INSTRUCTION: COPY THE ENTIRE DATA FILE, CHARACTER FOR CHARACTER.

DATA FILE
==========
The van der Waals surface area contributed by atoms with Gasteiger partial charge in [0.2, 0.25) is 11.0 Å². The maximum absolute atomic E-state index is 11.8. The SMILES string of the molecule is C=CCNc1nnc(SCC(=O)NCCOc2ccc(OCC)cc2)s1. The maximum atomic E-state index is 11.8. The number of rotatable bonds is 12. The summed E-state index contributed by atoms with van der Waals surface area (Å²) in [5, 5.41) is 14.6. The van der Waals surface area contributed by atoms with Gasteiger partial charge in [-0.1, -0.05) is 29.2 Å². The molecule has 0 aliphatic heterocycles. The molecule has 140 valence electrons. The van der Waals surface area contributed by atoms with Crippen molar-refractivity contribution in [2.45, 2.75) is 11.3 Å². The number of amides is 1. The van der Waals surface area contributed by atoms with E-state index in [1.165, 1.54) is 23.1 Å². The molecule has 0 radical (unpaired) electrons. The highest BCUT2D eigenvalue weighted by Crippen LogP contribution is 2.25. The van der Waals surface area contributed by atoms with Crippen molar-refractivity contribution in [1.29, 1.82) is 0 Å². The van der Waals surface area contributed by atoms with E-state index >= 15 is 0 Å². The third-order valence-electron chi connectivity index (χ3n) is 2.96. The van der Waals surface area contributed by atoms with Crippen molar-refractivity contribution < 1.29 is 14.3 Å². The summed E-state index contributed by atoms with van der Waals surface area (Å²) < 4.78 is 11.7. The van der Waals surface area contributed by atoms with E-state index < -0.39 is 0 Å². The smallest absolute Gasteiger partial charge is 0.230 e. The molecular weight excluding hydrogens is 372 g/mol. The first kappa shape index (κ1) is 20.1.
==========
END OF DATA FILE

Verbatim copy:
The van der Waals surface area contributed by atoms with Gasteiger partial charge in [0.2, 0.25) is 11.0 Å². The maximum absolute atomic E-state index is 11.8. The SMILES string of the molecule is C=CCNc1nnc(SCC(=O)NCCOc2ccc(OCC)cc2)s1. The maximum atomic E-state index is 11.8. The number of rotatable bonds is 12. The summed E-state index contributed by atoms with van der Waals surface area (Å²) in [5, 5.41) is 14.6. The van der Waals surface area contributed by atoms with Gasteiger partial charge in [-0.1, -0.05) is 29.2 Å². The molecule has 0 aliphatic heterocycles. The molecule has 140 valence electrons. The van der Waals surface area contributed by atoms with Crippen molar-refractivity contribution in [2.45, 2.75) is 11.3 Å². The number of amides is 1. The van der Waals surface area contributed by atoms with E-state index in [1.165, 1.54) is 23.1 Å². The molecule has 0 radical (unpaired) electrons. The highest BCUT2D eigenvalue weighted by Crippen LogP contribution is 2.25. The van der Waals surface area contributed by atoms with Crippen molar-refractivity contribution in [1.29, 1.82) is 0 Å². The van der Waals surface area contributed by atoms with E-state index >= 15 is 0 Å². The third-order valence-electron chi connectivity index (χ3n) is 2.96. The van der Waals surface area contributed by atoms with Crippen molar-refractivity contribution < 1.29 is 14.3 Å². The summed E-state index contributed by atoms with van der Waals surface area (Å²) < 4.78 is 11.7. The van der Waals surface area contributed by atoms with E-state index < -0.39 is 0 Å². The smallest absolute Gasteiger partial charge is 0.230 e. The molecular weight excluding hydrogens is 372 g/mol. The first kappa shape index (κ1) is 20.1.